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Revision as of 21:42, August 18, 2010 by Aarnott (Talk | contribs)

Reducing Severity of Save or Lose Effects

  • The "big" effects will instead offer a second save. Two failed saves will afflict the creature with a single big effect, a single failed save will afflict them with a single lesser effect.
  • Each round, the subject will get a new saving throw against the spell to reduce the effect 1 step.
  • Only a single "big" effect can affect a creature at a time, chosen by the last creature to put a big effect on the creature.
  • Blindness -> Dazzled
  • Nauseated -> Sickened
  • Confused -> Sluggish
  • Frightened, Panicked, Cowering -> Shaken
  • Petrified, Slowed -> Entangled
  • Stunned -> Sluggish
  • Dazed -> Sluggish
  • Unconscious -> Sluggish

Sluggish is a new condition that gives -2 to attack rolls and DCs.

Example 1. The blindness/deafness spell normally has a permanent duration with a blindness effect. In grimoire, a creature would get two saving throws. If it failed both saves, it could be blinded. Each round it would get to save. On a failed save, it would remain blinded. On a successful save, it would become dazzled. Another successful save later on will get rid of the dazzled condition.

Example 2. The color spray spell can make a creature be unconscious, blinded, and stunned. In grimoire, a creature would make two saving throws. If it fails both, the color spray caster can choose to make the creature unconscious, blinded, or stunned (for a maximum of 2d4 rounds). If the creature later succeeds on a saving throw, the caster can choose to have the creature be sluggish (reduced unconsious/stunned) or dazzled (reduced blindness).

Counterspelling that is actually interesting

The normal D&D counterspell system is pretty stupid. Even with the improved counterspelling feat, you have to choose spells of the same school AND waste one of your own spells AND waste an action. Or you can use dispel magic to do it better and not waste a feat (but still trade a spell for a spell).

Here are my thoughts about making a better system for counterspelling.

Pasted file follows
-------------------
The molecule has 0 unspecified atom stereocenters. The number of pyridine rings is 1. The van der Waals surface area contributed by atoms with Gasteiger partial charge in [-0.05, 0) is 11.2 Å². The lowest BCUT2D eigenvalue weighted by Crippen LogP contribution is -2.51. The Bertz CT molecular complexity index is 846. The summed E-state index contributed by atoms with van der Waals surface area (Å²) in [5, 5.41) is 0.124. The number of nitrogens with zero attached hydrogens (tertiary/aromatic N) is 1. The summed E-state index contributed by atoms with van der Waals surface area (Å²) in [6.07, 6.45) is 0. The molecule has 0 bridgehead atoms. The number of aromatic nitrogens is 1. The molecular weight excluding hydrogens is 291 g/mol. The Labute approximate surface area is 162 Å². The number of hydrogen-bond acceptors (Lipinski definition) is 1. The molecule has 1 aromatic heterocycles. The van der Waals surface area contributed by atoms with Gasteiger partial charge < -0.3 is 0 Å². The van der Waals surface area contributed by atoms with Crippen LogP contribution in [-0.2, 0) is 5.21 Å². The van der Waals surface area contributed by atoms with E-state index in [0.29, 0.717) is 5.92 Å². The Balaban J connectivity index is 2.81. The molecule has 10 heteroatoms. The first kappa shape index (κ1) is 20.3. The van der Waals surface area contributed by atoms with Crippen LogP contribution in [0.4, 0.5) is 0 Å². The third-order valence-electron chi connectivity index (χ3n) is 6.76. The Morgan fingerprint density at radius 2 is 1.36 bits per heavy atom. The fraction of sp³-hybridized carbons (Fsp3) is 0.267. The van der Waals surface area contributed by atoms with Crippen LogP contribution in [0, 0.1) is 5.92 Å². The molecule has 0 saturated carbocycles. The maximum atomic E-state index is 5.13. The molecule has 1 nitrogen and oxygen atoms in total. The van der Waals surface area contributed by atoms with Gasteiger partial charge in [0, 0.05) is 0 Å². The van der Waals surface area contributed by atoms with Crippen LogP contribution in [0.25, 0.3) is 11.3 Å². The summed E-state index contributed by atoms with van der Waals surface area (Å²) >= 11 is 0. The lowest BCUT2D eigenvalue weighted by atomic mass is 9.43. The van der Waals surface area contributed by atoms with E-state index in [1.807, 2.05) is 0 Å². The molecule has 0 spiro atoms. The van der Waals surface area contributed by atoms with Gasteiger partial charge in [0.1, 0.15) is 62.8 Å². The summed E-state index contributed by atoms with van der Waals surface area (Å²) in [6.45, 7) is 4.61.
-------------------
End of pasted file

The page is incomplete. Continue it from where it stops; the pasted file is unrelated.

The counterspeller must ready an action to counter a spell. In addition to the normal readied action rules, characters can ready an immediate action to counter swift action spells (readying still consumes their swift action for the round, but it does not change their initiative if they do attempt to counter a swift action spell).

Once a spell is cast within long range that the counterspeller wishes to counter, she chooses a spell to power the counterspell. She then calculates the difference in spell levels and multiplies it by 2. This is used as a bonus on a counterspelling check opposed by the DC of the spell being cast (calculate a DC using the standard methods if the spell normally doesn't have a DC).

A counterspelling check is made at a bonus of: difference of spell levels * 2 + 1/2 the character's caster level + the character's primary spellcasting modifier.

The counterspeller gets a +4 bonus if they threaten the caster, a +2 bonus if they are within close range, and a -2 penalty if they at long range.

The results of a counterspell attempt are as follows:

  • Below the DC: The counterspeller loses the spell they used to power their counterspell attempt.
  • Equal to the DC or less than the DC + 5: the caster can choose to withdraw the spell, cancel out the spell, or push the spell.
    • Withdrawing the spell causes the spell to fail, but the caster regains the spell as if he never cast it. The counterspeller's spell is returned to her as well.
    • Cancelling out the spell causes both the caster and counterspeller to lose their spell.
    • Pushing the spell allows the caster to attempt to counter the counterspell. The caster makes a counterspell attempt against the spell being used to counterspell (supplying a spell to counter with as normal). A result of at least 15 above the spell DC on a counterspell against a counterspell just counts as a 10.
  • Equal to the DC + 5 or less than the DC + 10: the spell is countered.
  • Equal to the DC + 10 or less than the DC + 15: the spell is countered and the counterspeller does not lose the spell she used to power the counterspell.
  • Equal to or greater than the DC + 15: the spell is countered and the counterspeller does not lose the spell she used to power the counterspell. Alternatively, the counterspeller can choose new legal targets/subjects/area as if she cast the spell, but she does lose the spell she used to power the counterspell.

Example: Blaze the 6th level sorcerer casts fireball at M.C. Glacius' party. Galcius is a 5th level wizard and he was ready for it with a counterspell. He decides to use one of his prepared 2nd level spells, bull's strength to counter the spell. The spell DC is 18 (10 + 3 third level spell + 5 cha). He is in close range, so his bonus is +6 (-2 difference of spells +2 close range +2 half caster level +4 int modifier). He rolls a total of 18, enough to give blaze the choice of withdrawing, cancelling, or pushing.

Blaze really wants the fireball to hit, so he tries to push the spell, using one of his 2nd level spell slots to attempt to counter the initial counterspell that was powered by bull's strength. He is in close range (obviously), so his bonus is +10 (+0 difference of spells +2 close range +3 half caster level +5 cha modifier). The DC for the bull's strength would be 16 (10 + 2 second level spell + 4 int). He rolls a 22, which automatically counters the counterspell (expending one of his 2nd level spell slots and Glacius' bull's strength spell). His fireball is then resolved normally.

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